Daggerheart's Worldbuilding Tools Is a Strength of the New RPG

Daggerheart offers an alternative to worldbuilding that every TTRPG GM should try.

Daggerheart incorporates a collaborative worldbuilding model that not only instantly makes players invested in the world that they're about to explore, but also takes a lot of the heavy lifting off of GMs. One way that Daggerheart differs from Dungeons & Dragons, Pathfinder, and other campaign-length fantasy RPGs is that it encourages a collaborative approach to worldbuilding. The game uses a worldbuilding system inspired in part by The Quiet Year and uses it for the foundation for an entire campaign, encouraging all players to help come up with the world, literally filling in a map with story hooks and complications that they'll have to face over the course of the game. 

Typically, Dungeons & Dragons and other similar games encourages grafting together the world of the game with the backstories of the player. Often times, players will provide their GM with a backstory that can be mashed together with either the pre-made campaign setting or used as some kind of foundation for the world that the GM is in the process of building. Daggerheart's approach is more collaborative and improvisational in nature, keeping with the general tone of the game. Character creation comes with a series of optional prompts that can be used to build a backstory, with players encouraged to come up with specific location names and details about their life before the campaign starts. During a pre-campaign session, players are then handed a map (Daggerheart comes with three pre-generated maps) and told to fill it out with the locations mentioned in their backstory along with location names from a pre-generated picklist. Players are encouraged to provide the GM about details of each location, giving them defining characteristics, populating them with monsters or NPCs, and generally offering up plot hooks that the GM uses to craft a campaign setting. 

Putting worldbuilding into the player's hands comes with a few distinct advantages. It makes the players feel like equal partners in the campaign and they're more likely to understand the "rules" of the world and more importantly follow them if they had a hand in creating them. One of the biggest challenges to establishing a long-length campaign is player buy-in for the world, and having the players create the worldbuilding creates an instant level of buy-in for the players. 

Additionally, making worldbuilding part of gameplay prevents the GM from "wasting" their time trying to pre-build the world in a satisfactory way for their players. A common pratfall for players is that they try to craft a fully-fleshed out world ahead of the campaign, coming up with information that players will often never need to know about the campaign setting. By having the players build out the world of the campaign themselves, it not only saves the GM time, it also directs the GM on what areas they should further build out. If the players are interested in the pantheon of the world, a GM knows that they can incorporate inter-religious conflict or bring the gods themselves as players into the game. If the players craft a detailed political heirarchy, it sets up a campaign filled with politics and intrigue.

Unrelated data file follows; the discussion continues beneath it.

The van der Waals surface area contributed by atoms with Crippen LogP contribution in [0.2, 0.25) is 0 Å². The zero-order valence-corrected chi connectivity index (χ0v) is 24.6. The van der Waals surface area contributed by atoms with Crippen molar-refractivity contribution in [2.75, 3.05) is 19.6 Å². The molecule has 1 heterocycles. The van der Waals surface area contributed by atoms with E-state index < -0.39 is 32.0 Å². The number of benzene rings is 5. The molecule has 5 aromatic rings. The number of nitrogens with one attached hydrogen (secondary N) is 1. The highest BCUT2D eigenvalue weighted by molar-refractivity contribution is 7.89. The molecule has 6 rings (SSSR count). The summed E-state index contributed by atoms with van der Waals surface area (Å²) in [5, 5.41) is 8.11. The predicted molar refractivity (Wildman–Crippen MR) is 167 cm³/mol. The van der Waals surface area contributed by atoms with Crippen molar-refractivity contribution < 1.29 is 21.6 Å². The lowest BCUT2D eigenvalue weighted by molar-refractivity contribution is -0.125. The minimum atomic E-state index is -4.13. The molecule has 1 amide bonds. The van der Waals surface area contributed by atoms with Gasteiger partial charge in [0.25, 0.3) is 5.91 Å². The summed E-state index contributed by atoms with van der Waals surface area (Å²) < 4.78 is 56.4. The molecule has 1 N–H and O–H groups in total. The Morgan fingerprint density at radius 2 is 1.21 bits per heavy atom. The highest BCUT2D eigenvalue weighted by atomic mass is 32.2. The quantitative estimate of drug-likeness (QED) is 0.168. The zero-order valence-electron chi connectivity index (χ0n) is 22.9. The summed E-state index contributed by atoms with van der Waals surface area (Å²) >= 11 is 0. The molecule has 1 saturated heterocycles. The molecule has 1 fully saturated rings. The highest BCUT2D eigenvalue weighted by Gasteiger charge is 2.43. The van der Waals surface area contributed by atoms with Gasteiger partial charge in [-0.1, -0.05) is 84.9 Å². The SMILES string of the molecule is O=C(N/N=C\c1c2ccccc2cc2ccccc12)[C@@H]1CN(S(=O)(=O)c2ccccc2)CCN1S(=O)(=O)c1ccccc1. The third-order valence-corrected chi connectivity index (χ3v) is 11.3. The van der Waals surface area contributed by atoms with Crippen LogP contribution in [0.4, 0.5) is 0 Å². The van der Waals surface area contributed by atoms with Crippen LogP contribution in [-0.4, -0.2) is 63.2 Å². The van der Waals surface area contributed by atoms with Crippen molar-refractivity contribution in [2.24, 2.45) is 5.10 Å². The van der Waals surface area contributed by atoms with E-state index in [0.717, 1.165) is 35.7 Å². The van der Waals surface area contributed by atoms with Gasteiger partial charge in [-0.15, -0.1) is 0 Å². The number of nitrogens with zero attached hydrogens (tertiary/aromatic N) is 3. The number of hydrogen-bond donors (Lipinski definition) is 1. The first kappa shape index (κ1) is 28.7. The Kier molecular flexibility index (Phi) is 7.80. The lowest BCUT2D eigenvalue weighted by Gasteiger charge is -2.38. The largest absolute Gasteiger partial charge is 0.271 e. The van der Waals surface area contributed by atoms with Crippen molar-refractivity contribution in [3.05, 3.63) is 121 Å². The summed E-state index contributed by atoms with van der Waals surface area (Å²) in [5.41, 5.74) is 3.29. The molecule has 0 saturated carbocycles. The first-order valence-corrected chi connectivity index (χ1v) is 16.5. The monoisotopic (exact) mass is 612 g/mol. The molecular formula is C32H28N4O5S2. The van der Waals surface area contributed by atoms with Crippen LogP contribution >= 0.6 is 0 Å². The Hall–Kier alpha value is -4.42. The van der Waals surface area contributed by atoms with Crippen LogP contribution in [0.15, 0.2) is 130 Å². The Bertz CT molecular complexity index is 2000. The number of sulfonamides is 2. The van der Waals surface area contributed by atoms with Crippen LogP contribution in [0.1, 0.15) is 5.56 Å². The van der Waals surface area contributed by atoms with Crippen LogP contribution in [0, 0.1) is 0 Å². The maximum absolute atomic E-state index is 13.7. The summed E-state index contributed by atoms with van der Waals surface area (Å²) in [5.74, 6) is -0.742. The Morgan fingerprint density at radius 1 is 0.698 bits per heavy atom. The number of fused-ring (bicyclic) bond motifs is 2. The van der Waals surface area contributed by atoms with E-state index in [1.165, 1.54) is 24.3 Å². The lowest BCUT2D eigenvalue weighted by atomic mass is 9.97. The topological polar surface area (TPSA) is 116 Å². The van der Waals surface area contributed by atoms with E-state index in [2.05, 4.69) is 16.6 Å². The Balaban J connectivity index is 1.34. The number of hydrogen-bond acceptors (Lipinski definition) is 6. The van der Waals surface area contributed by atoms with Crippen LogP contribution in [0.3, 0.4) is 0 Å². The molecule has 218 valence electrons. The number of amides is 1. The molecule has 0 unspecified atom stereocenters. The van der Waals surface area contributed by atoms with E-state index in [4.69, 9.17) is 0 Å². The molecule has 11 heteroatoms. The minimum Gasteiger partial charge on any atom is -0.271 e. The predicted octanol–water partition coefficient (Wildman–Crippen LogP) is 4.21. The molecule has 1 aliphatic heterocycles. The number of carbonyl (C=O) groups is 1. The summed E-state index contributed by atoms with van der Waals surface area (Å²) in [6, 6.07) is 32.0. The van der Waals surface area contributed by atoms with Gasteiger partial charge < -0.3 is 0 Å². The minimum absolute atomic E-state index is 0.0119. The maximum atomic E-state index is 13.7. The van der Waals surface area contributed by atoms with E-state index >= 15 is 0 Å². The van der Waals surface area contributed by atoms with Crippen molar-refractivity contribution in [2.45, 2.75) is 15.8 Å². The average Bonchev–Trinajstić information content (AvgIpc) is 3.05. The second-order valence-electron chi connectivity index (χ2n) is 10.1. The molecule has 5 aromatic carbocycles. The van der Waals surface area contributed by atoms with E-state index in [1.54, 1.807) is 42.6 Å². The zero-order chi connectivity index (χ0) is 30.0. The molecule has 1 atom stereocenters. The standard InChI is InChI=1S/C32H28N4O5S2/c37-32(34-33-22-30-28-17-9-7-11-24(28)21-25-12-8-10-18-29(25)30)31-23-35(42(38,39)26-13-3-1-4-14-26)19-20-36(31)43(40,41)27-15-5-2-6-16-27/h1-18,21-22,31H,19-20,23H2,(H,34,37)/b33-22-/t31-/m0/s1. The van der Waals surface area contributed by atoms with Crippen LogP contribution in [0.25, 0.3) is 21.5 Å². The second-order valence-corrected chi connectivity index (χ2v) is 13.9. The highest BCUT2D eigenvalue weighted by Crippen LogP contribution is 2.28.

Even if GMs have an idea of a specific type of campaign they'd like to run, Daggerheart's campaign-building recommendations and worldbuilding rules can still provide a great collaborative experience. For my personal campaign of Daggerheart, I knew that I wanted to build out a "skyship campaign" where the players find a skyship and use it to explore a remote nation of sky islands above their home. I generated a basic map and provided them with the basic framework of the world – there's three landbound nations, a handful of known skyships that soar through the sky, and a large unpopulated region of the landmass to the west. I then asked the players a series of questions about each of the three nations, the skyships themselves, and a few other foundational incidents that occurred in the history of that world. 

The players took those questions as prompts and riffed off each other for the remainder of the night, coming up with a world with a few surprising twists that I would have never thought of on my own. They crafted an entire history of conflict between the three landbound nations, gave each nation a distinct culture of its own, and even came up with the calamity that they'll eventually have to stop over the course of the campaign. They even provided me with the story hook for the first adventure – the four player characters are working together to find a lost magical item that they plan to trade to get information on a sky captain's next planned landing point.

Collaborative worldbuilding isn't a new concept in tabletop RPGs and there are plenty of established alternatives to collaborative worldbuilding for players not interested in trying out Daggerheart. However, one of the things I've enjoyed the most about the Daggerheart experience thus far is that it has opened up an alternative style of GMing that's more suited to my busy schedule and resdistributes the creative heavy lifting that comes with running a campaign onto every player at the table. And with that, my players seem more excited to explore the world of the campaign than they have in years.